In 2016, the company began launching its Iridium NEXT constellation of satellites, with a higher bandwidth and increased capabilities, including Harris AppSTAR radios. Aireon, a joint venture formed by several companies to take advantage of the constellation, will use the radios to create the first space-based global air traffic control system.

For decades, airplanes have relied on radar surveillance, which needs land-based radar stations to receive and transmit signals. That's left huge gaps — particularly over oceans — where air traffic controllers have no real-time information about a plane's location or heading. To compensate, pilots file detailed flight plans and are required to remain within prescribed lanes at different altitudes so air traffic controllers can estimate where they are and work to ensure there are no mid-air collisions.

But that is all set to change when the 66 Iridium NEXT satellites go into orbit, equipped with Harris AppSTAR radios. The AppSTARs are programmed to receive signals from new airplane transceivers called ADS-B (Automatic Dependent Surveillance-Broadcast), which automatically send out the flight number, location, heading, and other flight details.

Currently, similar data is transmitted to other airplanes in the area, and also collected by terrestrial receivers on the ground; however, the receivers require a line of sight to communicate, so as soon as the airplane goes over the horizon, receivers on land can no longer detect the signal. As a result, many planes flying over the ocean and other remote areas can't be tracked at all. Putting the receivers into orbit solves that problem. “Within seconds you can keep track of all the aircraft in the world,” said Anderson. Aireon has already signed contracts with a number of air traffic control agencies to integrate the space-based system into their flight tracking when the system goes live in 2018.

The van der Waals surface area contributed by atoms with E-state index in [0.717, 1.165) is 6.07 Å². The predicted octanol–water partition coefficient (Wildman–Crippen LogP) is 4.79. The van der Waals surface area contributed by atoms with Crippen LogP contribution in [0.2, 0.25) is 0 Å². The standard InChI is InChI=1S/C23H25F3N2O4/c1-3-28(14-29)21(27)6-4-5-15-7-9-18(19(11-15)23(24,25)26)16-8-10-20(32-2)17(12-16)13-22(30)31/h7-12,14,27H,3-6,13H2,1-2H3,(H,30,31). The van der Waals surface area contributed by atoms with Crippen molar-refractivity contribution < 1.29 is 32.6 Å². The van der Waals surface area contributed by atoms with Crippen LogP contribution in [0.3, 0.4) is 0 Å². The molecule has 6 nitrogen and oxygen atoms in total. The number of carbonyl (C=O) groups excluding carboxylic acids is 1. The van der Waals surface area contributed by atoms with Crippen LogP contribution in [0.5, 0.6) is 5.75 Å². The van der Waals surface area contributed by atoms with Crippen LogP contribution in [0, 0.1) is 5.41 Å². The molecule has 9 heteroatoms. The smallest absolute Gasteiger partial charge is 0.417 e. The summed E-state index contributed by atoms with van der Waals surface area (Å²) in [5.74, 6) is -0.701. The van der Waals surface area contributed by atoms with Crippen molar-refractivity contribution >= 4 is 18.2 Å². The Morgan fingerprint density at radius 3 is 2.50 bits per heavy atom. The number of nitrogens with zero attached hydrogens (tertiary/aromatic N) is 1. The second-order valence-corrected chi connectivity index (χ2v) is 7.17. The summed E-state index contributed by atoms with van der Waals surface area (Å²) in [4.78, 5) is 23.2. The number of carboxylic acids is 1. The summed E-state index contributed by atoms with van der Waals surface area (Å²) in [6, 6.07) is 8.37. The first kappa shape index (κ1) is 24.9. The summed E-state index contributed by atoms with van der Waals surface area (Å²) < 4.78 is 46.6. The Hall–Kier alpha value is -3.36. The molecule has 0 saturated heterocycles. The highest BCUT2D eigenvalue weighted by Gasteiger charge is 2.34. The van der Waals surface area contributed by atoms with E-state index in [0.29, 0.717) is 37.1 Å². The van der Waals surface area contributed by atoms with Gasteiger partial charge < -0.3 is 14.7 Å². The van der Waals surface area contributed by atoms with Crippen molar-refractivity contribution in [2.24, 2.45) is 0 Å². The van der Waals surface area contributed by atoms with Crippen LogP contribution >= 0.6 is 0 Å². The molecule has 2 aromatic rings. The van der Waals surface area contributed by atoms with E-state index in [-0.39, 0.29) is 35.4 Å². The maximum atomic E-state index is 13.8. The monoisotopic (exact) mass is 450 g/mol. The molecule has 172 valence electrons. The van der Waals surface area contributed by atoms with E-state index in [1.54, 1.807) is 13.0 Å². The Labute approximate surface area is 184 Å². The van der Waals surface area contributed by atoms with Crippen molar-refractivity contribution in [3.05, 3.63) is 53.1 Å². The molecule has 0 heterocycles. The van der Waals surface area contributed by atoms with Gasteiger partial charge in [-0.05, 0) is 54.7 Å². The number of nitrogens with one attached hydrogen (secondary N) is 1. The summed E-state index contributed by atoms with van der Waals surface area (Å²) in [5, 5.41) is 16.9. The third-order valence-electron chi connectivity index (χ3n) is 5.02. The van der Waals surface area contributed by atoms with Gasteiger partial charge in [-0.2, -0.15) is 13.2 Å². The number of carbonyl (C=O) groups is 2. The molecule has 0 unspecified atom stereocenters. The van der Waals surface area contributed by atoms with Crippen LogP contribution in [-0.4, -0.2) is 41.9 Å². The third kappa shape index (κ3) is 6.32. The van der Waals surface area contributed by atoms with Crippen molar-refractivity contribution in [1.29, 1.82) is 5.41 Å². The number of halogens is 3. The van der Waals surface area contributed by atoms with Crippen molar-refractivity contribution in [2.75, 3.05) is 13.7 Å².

Nav Canada, a founding partner in Aireon, was one of the first. “Think of the size of Canada,” said Moran. “If they were going to take advantage of this ADS-B system, they would have to go through this massive terrestrial build-out in very remote locations. The alternative is a space-based system.” Agencies in many other countries, including the U.S. Federal Aviation Administration (FAA), have also expressed interest. With realtime global tracking, airlines will be able to optimize their air traffic control patterns, Anderson explained. Planes can fly with less space between them, as well as take more direct routes. “It tremendously improves public safety and potentially saves a lot of fuel costs, because you no longer have to remain in the particular airline traffic lanes.”